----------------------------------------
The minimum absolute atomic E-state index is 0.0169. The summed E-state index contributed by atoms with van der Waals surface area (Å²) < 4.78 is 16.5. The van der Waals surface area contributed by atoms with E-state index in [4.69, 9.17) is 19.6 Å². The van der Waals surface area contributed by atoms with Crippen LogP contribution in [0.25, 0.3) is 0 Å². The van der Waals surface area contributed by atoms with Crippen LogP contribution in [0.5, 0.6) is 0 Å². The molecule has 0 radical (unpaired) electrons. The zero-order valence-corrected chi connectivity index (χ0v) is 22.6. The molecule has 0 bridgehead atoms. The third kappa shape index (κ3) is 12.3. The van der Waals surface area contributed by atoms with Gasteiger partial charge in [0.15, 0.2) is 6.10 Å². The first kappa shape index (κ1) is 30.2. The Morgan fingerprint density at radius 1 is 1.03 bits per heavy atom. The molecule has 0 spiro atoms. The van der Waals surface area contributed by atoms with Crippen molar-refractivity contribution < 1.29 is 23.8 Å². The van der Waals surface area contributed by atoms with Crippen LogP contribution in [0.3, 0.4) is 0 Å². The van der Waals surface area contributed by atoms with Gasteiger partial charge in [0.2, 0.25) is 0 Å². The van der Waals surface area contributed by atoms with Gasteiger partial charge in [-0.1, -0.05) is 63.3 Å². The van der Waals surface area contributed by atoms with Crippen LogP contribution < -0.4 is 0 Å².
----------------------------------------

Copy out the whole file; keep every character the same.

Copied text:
The minimum absolute atomic E-state index is 0.0169. The summed E-state index contributed by atoms with van der Waals surface area (Å²) < 4.78 is 16.5. The van der Waals surface area contributed by atoms with E-state index in [4.69, 9.17) is 19.6 Å². The van der Waals surface area contributed by atoms with Crippen LogP contribution in [0.25, 0.3) is 0 Å². The van der Waals surface area contributed by atoms with Crippen LogP contribution in [0.5, 0.6) is 0 Å². The molecule has 0 radical (unpaired) electrons. The zero-order valence-corrected chi connectivity index (χ0v) is 22.6. The molecule has 0 bridgehead atoms. The third kappa shape index (κ3) is 12.3. The van der Waals surface area contributed by atoms with Gasteiger partial charge in [0.15, 0.2) is 6.10 Å². The first kappa shape index (κ1) is 30.2. The Morgan fingerprint density at radius 1 is 1.03 bits per heavy atom. The molecule has 0 spiro atoms. The van der Waals surface area contributed by atoms with Crippen molar-refractivity contribution < 1.29 is 23.8 Å². The van der Waals surface area contributed by atoms with Crippen LogP contribution in [0.3, 0.4) is 0 Å². The van der Waals surface area contributed by atoms with Gasteiger partial charge in [0.2, 0.25) is 0 Å². The van der Waals surface area contributed by atoms with Gasteiger partial charge in [-0.1, -0.05) is 63.3 Å². The van der Waals surface area contributed by atoms with Crippen LogP contribution < -0.4 is 0 Å².